Memory is a tapestry of relationships. The exhibition Cuttings 1820 – 2020, constructed around themes of family, cultural memory, displacement and loss, explores the difficulty of disentangling our shared histories.
Textiles, clothing and portraiture are placed in conversation with each other, in the process forging new identities and configurations. Pivoting on the relationship between female descendants of the Eastern Cape Xhosa nation and of the 1820 British Settlers, this collaborative exhibition incorporates dressmaking, embroidery, assemblage, video and photography.
In the process it also connects us to the feminine, and particularly to the strong female identities so often neglected in historical storytelling. The sensuous fabrics create a tapestry of new relationships, bringing us closer to what we have lost, but also to what can be created anew, binding us simultaneously to the past, present and unfolding future of our country.
The ocean in Sea.Clay.Memory embodies both promise and loss. Ships at sea were modes of transport for the European settlers travelling to the Eastern Cape. The sea is a symbol of flux, impermanence, hostility and hope, while the ochre clay evokes a sense of place, of embodied
belonging, of the feminine, of spilt blood, of the past and the present.
Reparation expresses the female voice that has been lost in history and the dream of restoration. The use of the stitch is both subversive and feminine. It can mend and heal but can also hurt and separate.
Join us on Zoom for a Q&A session with the artist on 19 August at 18:00. To book your spot, please send us your details via email at firstname.lastname@example.org
Hetherington obtained a Masters in Fine Art through the International Center of Photography-Bard College, New York, USA. Her work invites questions around family, history, cultural identity and memory. Working with photography, video documentary and textiles, she explores untold stories of loss and remembrance. She is co-founder of Behind the Faces, a pan-African women’s storytelling
project, launched at Constitution Hill, Johannesburg, in 2013. Her work has been published in international and national publications. In 2012 she established an online photographic archive, available through Africa Media Online. She has been represented in solo and group exhibitions in Cape Town, Johannesburg, Bloemfontein, Durban (South Africa); London (UK); Dublin (Ireland); New York City and Washington, DC (USA).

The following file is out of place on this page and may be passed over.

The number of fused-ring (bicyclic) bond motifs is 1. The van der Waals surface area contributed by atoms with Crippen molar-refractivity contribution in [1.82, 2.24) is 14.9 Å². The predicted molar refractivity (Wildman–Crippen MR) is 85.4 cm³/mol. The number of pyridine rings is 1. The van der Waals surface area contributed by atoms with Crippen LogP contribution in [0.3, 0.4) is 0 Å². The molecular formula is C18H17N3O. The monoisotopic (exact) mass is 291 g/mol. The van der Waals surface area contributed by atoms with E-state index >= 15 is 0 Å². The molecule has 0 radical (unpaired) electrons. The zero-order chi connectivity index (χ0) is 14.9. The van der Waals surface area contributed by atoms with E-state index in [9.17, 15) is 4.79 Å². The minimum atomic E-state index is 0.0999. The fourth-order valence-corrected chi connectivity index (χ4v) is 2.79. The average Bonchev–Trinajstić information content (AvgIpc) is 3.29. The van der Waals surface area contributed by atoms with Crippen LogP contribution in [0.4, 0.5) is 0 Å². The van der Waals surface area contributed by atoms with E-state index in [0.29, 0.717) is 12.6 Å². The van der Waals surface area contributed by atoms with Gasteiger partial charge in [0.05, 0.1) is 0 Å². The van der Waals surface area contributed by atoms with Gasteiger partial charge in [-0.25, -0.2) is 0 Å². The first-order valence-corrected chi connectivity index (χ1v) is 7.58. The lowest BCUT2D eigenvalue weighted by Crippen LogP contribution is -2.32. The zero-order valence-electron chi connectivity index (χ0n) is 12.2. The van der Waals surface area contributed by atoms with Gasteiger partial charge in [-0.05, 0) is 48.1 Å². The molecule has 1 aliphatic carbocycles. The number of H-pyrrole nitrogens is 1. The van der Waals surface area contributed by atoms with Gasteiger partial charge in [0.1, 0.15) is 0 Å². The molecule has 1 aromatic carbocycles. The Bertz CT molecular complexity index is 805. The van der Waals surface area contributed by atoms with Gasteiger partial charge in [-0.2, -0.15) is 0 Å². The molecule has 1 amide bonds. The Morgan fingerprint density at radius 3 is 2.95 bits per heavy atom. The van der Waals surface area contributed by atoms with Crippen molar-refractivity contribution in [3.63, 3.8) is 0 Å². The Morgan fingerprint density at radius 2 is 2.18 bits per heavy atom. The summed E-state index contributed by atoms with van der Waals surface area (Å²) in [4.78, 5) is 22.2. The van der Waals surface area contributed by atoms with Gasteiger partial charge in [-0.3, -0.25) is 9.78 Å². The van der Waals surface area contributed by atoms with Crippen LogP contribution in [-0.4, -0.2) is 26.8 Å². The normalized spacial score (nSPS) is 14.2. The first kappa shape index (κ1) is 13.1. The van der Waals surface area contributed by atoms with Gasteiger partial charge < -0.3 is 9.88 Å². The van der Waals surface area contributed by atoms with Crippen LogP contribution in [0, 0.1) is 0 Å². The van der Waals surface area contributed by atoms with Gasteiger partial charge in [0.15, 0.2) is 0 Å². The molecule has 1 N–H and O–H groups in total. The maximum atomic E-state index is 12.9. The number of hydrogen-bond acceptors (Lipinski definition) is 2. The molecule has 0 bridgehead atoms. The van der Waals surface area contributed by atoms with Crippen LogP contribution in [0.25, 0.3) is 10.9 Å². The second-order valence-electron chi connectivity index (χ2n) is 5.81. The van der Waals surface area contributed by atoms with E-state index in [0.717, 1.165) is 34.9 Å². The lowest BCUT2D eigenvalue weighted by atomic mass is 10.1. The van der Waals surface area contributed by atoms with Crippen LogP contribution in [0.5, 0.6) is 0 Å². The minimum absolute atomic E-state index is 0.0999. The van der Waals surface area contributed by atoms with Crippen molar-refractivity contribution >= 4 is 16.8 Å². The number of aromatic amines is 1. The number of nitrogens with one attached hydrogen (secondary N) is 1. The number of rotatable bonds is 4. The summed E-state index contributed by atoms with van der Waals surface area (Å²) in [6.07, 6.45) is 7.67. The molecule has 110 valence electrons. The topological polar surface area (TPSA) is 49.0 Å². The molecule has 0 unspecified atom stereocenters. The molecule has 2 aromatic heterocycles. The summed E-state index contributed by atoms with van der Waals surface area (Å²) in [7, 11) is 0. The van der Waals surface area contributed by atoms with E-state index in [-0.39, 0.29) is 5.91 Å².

Embroiderers Nozeti Makhubalo, Nomonde Mtandana, Nomfundo Makhubalo, Nothandile Bopani; visual artist, Cathy Stanley; and wire artist, SiyaMaswana, are part of the artist collective, the Keiskamma Art Project. Through an artist residency in Cape Town and workshops in Hamburg, Eastern Cape, the artists have worked alongside Pippa Hetherington, delving into shared histories.
Founded in 2000, the Keiskamma Art Project in Hamburg, Eastern Cape, showcases alluring textile works, beadwork and wireworks, all of which aid in the archiving of the Eastern Cape rural collective memory and preservation of oral history. The Project has won a number of awards, including the Business and Arts South Africa (BASA) Award and the Chairman’s Premier Award (2011) which recognises sustained and extraordinary commitment to the arts in South Africa.
The Projects’ major artworks are found in several national and international collections, including the parliament buildings in Cape Town as well as the permanent collections at the University of South Africa, the University of Witwatersrand and the Nelson Mandela Metropolitan Museum. The Keiskamma Art Project also provides income and other forms of essential support for many families through its cohesive network of women and youth.